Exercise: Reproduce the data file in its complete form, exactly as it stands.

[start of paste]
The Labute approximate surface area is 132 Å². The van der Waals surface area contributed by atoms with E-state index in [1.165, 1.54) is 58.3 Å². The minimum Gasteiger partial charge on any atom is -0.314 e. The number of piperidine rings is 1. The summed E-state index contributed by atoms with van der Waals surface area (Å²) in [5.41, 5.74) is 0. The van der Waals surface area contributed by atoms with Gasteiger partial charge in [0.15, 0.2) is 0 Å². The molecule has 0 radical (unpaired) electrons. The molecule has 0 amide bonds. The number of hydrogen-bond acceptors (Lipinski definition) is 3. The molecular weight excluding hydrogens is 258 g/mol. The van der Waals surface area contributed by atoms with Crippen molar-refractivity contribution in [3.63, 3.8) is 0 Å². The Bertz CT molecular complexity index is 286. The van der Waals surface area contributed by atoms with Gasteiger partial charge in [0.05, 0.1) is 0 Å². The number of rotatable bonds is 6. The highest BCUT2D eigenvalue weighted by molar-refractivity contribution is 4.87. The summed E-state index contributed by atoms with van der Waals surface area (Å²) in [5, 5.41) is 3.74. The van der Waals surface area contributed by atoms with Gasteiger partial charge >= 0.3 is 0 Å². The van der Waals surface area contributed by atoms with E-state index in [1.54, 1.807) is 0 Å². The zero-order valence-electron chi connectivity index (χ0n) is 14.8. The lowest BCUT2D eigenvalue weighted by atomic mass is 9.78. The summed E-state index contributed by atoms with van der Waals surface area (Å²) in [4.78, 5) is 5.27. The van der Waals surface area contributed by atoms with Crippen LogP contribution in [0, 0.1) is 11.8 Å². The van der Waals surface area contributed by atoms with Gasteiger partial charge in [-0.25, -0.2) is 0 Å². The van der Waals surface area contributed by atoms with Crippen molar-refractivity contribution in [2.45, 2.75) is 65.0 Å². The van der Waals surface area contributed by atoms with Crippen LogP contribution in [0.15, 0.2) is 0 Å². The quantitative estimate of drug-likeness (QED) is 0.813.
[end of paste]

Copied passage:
The Labute approximate surface area is 132 Å². The van der Waals surface area contributed by atoms with E-state index in [1.165, 1.54) is 58.3 Å². The minimum Gasteiger partial charge on any atom is -0.314 e. The number of piperidine rings is 1. The summed E-state index contributed by atoms with van der Waals surface area (Å²) in [5.41, 5.74) is 0. The van der Waals surface area contributed by atoms with Gasteiger partial charge in [0.15, 0.2) is 0 Å². The molecule has 0 radical (unpaired) electrons. The molecule has 0 amide bonds. The number of hydrogen-bond acceptors (Lipinski definition) is 3. The molecular weight excluding hydrogens is 258 g/mol. The van der Waals surface area contributed by atoms with Crippen molar-refractivity contribution in [3.63, 3.8) is 0 Å². The Bertz CT molecular complexity index is 286. The van der Waals surface area contributed by atoms with Gasteiger partial charge in [0.05, 0.1) is 0 Å². The number of rotatable bonds is 6. The highest BCUT2D eigenvalue weighted by molar-refractivity contribution is 4.87. The summed E-state index contributed by atoms with van der Waals surface area (Å²) in [5, 5.41) is 3.74. The van der Waals surface area contributed by atoms with Gasteiger partial charge >= 0.3 is 0 Å². The van der Waals surface area contributed by atoms with E-state index in [1.54, 1.807) is 0 Å². The zero-order valence-electron chi connectivity index (χ0n) is 14.8. The lowest BCUT2D eigenvalue weighted by atomic mass is 9.78. The summed E-state index contributed by atoms with van der Waals surface area (Å²) in [4.78, 5) is 5.27. The van der Waals surface area contributed by atoms with Crippen LogP contribution in [0, 0.1) is 11.8 Å². The van der Waals surface area contributed by atoms with Gasteiger partial charge in [-0.25, -0.2) is 0 Å². The van der Waals surface area contributed by atoms with Crippen molar-refractivity contribution in [2.45, 2.75) is 65.0 Å². The van der Waals surface area contributed by atoms with Crippen LogP contribution in [0.15, 0.2) is 0 Å². The quantitative estimate of drug-likeness (QED) is 0.813.